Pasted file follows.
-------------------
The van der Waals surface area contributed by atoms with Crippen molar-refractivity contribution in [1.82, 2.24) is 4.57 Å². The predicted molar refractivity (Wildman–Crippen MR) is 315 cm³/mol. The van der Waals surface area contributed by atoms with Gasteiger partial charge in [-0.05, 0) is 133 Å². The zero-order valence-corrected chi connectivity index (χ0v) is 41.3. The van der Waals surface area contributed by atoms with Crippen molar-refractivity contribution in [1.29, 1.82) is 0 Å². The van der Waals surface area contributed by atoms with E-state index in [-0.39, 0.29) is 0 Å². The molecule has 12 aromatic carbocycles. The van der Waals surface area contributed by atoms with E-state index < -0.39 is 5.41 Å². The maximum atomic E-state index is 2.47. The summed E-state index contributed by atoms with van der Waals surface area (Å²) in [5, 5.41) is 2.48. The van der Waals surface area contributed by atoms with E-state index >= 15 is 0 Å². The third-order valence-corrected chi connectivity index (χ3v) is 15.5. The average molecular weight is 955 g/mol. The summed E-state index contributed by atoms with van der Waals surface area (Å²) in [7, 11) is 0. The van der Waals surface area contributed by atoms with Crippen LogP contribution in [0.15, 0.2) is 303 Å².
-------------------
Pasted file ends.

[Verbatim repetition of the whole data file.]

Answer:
The van der Waals surface area contributed by atoms with Crippen molar-refractivity contribution in [1.82, 2.24) is 4.57 Å². The predicted molar refractivity (Wildman–Crippen MR) is 315 cm³/mol. The van der Waals surface area contributed by atoms with Gasteiger partial charge in [-0.05, 0) is 133 Å². The zero-order valence-corrected chi connectivity index (χ0v) is 41.3. The van der Waals surface area contributed by atoms with Crippen molar-refractivity contribution in [1.29, 1.82) is 0 Å². The van der Waals surface area contributed by atoms with E-state index in [-0.39, 0.29) is 0 Å². The molecule has 12 aromatic carbocycles. The van der Waals surface area contributed by atoms with E-state index < -0.39 is 5.41 Å². The maximum atomic E-state index is 2.47. The summed E-state index contributed by atoms with van der Waals surface area (Å²) in [5, 5.41) is 2.48. The van der Waals surface area contributed by atoms with E-state index >= 15 is 0 Å². The third-order valence-corrected chi connectivity index (χ3v) is 15.5. The average molecular weight is 955 g/mol. The summed E-state index contributed by atoms with van der Waals surface area (Å²) in [7, 11) is 0. The van der Waals surface area contributed by atoms with Crippen LogP contribution in [0.15, 0.2) is 303 Å².